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Posted Thursday, September 5, 2013 11:26 PM
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Hi all,

Tablea
id product_id brand_id
1 1 1
2 2 1
3 3 2
4 1 1
5 4 2

I need to select the product which is there all brand
USING SET OPERATOR
select product from tablea WHERE brand_id=1
INTERSECT
select product from tablea WHERE brand_id=2

USING JOIN

SELECT product from tablea t
JOIN tablea t1 ON t.product=t1.product and t.brand_id=1 and t2.brand_id=2

which one is better in performance.or any other optimised way to achieve the same

thanks
sathiyan
Post #1492037
Posted Friday, September 6, 2013 1:02 AM


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Why not just do the following?

select product from tablea WHERE brand_id IN (1,2);





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Post #1492058
Posted Friday, September 6, 2013 3:31 AM
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i want the product which is there in both the brand not just in one
Post #1492113
Posted Friday, September 6, 2013 3:41 AM


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sathiyan00 (9/6/2013)
i want the product which is there in both the brand not just in one


Right. That wasn't entirely clear from your original post.

I guess they're about the same performance (I haven't found an article or blog post that contradicts this). You can test it out with a large number of rows and compare execution plans and execution times.




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Post #1492121
Posted Friday, September 6, 2013 6:14 AM


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Personally I would not use INTERSECT. It is a relatively new operator in SQL Server and thus could be exposed to some bugs and/or not have all the efficiency "short-cuts" that other key words have had built in over time.

Best,

Kevin G. Boles
SQL Server Consultant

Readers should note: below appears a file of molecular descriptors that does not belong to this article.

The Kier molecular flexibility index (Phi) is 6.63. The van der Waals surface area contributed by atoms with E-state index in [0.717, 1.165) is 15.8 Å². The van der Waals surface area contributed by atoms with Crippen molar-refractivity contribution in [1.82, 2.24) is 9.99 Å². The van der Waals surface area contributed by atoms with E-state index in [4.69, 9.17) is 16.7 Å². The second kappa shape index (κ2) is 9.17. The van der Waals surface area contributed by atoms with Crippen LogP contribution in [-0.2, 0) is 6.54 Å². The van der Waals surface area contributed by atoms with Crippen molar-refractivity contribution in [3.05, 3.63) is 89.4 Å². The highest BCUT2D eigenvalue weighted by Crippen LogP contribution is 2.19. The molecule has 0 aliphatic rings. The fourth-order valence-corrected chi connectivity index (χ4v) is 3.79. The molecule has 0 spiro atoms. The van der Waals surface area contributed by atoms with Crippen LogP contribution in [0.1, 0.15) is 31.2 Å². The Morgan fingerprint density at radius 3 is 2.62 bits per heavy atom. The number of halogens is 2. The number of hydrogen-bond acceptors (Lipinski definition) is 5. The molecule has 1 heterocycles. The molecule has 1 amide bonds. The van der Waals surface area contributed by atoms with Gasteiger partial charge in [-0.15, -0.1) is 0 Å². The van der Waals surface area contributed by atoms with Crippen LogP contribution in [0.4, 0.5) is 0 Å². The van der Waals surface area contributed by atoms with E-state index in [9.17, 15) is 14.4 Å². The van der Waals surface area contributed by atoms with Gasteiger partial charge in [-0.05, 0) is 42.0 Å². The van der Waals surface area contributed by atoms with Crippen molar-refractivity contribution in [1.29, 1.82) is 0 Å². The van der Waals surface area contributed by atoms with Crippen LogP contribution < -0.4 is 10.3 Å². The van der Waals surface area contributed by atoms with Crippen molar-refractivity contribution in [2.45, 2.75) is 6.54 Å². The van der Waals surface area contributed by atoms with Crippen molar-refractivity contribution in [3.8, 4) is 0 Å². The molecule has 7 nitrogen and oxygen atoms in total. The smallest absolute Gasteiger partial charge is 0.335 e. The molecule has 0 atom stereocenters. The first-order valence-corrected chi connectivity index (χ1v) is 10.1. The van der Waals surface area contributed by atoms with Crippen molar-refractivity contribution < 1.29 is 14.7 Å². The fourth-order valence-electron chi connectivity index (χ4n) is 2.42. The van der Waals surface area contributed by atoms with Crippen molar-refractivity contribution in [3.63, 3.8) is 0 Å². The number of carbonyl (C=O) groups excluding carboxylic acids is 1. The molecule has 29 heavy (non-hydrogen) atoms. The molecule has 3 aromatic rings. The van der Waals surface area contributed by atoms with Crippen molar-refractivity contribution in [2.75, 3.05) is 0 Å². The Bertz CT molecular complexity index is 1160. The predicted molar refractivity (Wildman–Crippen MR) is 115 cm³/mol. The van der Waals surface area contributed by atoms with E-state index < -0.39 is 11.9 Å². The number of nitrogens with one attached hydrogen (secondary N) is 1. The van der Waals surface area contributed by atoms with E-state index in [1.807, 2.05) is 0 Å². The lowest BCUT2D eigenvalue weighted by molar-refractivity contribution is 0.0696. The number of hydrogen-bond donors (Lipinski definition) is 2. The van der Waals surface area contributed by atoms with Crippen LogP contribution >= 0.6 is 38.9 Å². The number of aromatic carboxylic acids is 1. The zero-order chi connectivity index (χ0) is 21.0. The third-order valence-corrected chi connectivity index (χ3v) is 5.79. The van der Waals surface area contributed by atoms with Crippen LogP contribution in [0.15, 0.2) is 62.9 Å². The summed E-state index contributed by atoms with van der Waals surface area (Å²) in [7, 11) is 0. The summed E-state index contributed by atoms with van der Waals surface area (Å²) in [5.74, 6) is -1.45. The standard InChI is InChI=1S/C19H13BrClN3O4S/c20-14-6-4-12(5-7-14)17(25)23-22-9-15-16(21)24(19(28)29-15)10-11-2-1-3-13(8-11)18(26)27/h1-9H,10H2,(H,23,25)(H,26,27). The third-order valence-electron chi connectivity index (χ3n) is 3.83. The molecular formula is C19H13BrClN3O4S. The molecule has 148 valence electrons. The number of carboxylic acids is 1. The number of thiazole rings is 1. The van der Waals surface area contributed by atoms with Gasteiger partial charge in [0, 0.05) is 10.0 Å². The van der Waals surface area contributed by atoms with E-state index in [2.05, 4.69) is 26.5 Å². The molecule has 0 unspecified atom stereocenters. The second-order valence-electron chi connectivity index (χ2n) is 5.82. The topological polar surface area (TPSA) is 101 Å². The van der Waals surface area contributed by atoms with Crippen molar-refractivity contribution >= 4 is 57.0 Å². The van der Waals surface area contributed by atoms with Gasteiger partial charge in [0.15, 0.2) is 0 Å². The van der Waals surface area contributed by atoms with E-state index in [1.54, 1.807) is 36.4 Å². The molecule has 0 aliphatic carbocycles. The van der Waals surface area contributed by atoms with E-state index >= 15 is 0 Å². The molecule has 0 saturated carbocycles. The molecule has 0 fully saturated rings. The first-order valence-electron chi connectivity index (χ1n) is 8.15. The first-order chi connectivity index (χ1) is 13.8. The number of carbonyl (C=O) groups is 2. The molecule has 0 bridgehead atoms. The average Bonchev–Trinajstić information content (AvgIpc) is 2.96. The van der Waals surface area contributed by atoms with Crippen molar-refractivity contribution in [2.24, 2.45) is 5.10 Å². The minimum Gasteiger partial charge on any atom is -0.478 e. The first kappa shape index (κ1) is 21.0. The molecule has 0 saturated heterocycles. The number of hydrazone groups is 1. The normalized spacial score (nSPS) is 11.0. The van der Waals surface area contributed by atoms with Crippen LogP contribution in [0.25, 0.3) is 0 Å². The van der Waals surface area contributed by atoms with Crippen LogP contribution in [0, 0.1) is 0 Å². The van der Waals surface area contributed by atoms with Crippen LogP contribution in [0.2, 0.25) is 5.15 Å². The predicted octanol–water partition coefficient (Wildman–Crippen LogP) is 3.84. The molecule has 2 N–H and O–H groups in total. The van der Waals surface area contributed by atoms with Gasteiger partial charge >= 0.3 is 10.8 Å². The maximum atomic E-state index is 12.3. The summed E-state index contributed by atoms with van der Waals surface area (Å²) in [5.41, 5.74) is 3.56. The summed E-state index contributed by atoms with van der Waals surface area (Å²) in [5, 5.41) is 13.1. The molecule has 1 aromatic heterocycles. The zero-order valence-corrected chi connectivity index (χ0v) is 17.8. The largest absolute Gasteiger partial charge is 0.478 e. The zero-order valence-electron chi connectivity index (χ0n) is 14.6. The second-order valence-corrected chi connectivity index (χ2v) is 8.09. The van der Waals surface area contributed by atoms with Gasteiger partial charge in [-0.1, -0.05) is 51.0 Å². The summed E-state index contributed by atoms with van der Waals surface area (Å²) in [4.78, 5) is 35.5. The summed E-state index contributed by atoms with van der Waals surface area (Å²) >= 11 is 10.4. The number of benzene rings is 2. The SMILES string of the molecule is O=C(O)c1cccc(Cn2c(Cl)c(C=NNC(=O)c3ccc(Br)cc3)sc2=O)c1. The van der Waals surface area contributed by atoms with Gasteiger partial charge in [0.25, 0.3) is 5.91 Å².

SQL MVP 2007-2012
TheSQLGuru at GMail
Post #1492184
Posted Friday, September 6, 2013 6:45 AM


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TheSQLGuru (9/6/2013)
Personally I would not use INTERSECT. It is a relatively new operator in SQL Server and thus could be exposed to some bugs and/or not have all the efficiency "short-cuts" that other key words have had built in over time.


It was introduced in SQL Server 2005. How long does it take before it is not "relatively new" anymore?




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Post #1492200
Posted Friday, September 6, 2013 10:13 AM


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Koen Verbeeck (9/6/2013)
TheSQLGuru (9/6/2013)
Personally I would not use INTERSECT. It is a relatively new operator in SQL Server and thus could be exposed to some bugs and/or not have all the efficiency "short-cuts" that other key words have had built in over time.


It was introduced in SQL Server 2005. How long does it take before it is not "relatively new" anymore?


For features that are "difficult" and/or don't get much attention it could be never. MERGE anyone?!?


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SQL MVP 2007-2012
TheSQLGuru at GMail
Post #1492324
Posted Friday, September 6, 2013 3:40 PM


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TheSQLGuru (9/6/2013)
For features that are "difficult" and/or don't get much attention it could be never. MERGE anyone?!?


I see MERGE in use every now and then.

INTERSECT admittedly has some exotic feeling over it, but for this particular problem it seems like a good choice. Note that the JOIN query could serve from a DISTINCT, seems it appears that (product_id, brand_id) is not a key in the table.

However, if we generalise the problem to "show me all products that is in all brands", and there can be any number of brands, none of the options in the original post fits the bill. That's a relational division, and that is when you need Peter Larsson to tell you the most efficient solutions.

One way to write that query would be:

SELECT product_id
FROM tbl
GROUP BY product_id
HAVING COUNT(DISTINCT brand_id) = (SELECT COUNT(DISTINCT brand_id) FROM tbl)



Erland Sommarskog, SQL Server MVP, www.sommarskog.se
Post #1492441
Posted Friday, September 6, 2013 4:36 PM


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Just another way to do it. It should perform better than the JOIN, but I'm not sure about INTERSECT.

select product_id 
from tablea a
WHERE brand_id=1
AND EXISTS(
select product_id
from tablea b
WHERE brand_id=2
AND a.product_id = b.product_id)




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